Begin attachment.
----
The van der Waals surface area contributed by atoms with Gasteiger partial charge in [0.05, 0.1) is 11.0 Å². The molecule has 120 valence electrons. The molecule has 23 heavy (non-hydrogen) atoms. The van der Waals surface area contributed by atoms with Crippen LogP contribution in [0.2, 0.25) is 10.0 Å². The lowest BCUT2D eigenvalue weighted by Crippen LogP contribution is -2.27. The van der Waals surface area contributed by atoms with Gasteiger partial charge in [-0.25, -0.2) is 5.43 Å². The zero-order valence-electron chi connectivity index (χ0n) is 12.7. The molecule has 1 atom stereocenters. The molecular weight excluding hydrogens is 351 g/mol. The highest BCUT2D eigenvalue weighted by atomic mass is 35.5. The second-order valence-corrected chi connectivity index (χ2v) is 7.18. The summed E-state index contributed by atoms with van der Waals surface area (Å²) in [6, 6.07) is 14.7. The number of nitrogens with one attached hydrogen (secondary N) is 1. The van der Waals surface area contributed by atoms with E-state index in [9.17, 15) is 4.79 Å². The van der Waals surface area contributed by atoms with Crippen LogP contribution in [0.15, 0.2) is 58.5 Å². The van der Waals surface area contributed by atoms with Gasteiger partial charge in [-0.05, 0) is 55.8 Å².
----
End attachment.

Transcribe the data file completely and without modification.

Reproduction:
The van der Waals surface area contributed by atoms with Gasteiger partial charge in [0.05, 0.1) is 11.0 Å². The molecule has 120 valence electrons. The molecule has 23 heavy (non-hydrogen) atoms. The van der Waals surface area contributed by atoms with Crippen LogP contribution in [0.2, 0.25) is 10.0 Å². The lowest BCUT2D eigenvalue weighted by Crippen LogP contribution is -2.27. The van der Waals surface area contributed by atoms with Gasteiger partial charge in [-0.25, -0.2) is 5.43 Å². The zero-order valence-electron chi connectivity index (χ0n) is 12.7. The molecule has 1 atom stereocenters. The molecular weight excluding hydrogens is 351 g/mol. The highest BCUT2D eigenvalue weighted by atomic mass is 35.5. The second-order valence-corrected chi connectivity index (χ2v) is 7.18. The summed E-state index contributed by atoms with van der Waals surface area (Å²) in [6, 6.07) is 14.7. The number of nitrogens with one attached hydrogen (secondary N) is 1. The van der Waals surface area contributed by atoms with E-state index in [9.17, 15) is 4.79 Å². The van der Waals surface area contributed by atoms with Crippen LogP contribution in [0.15, 0.2) is 58.5 Å². The van der Waals surface area contributed by atoms with Gasteiger partial charge in [-0.05, 0) is 55.8 Å².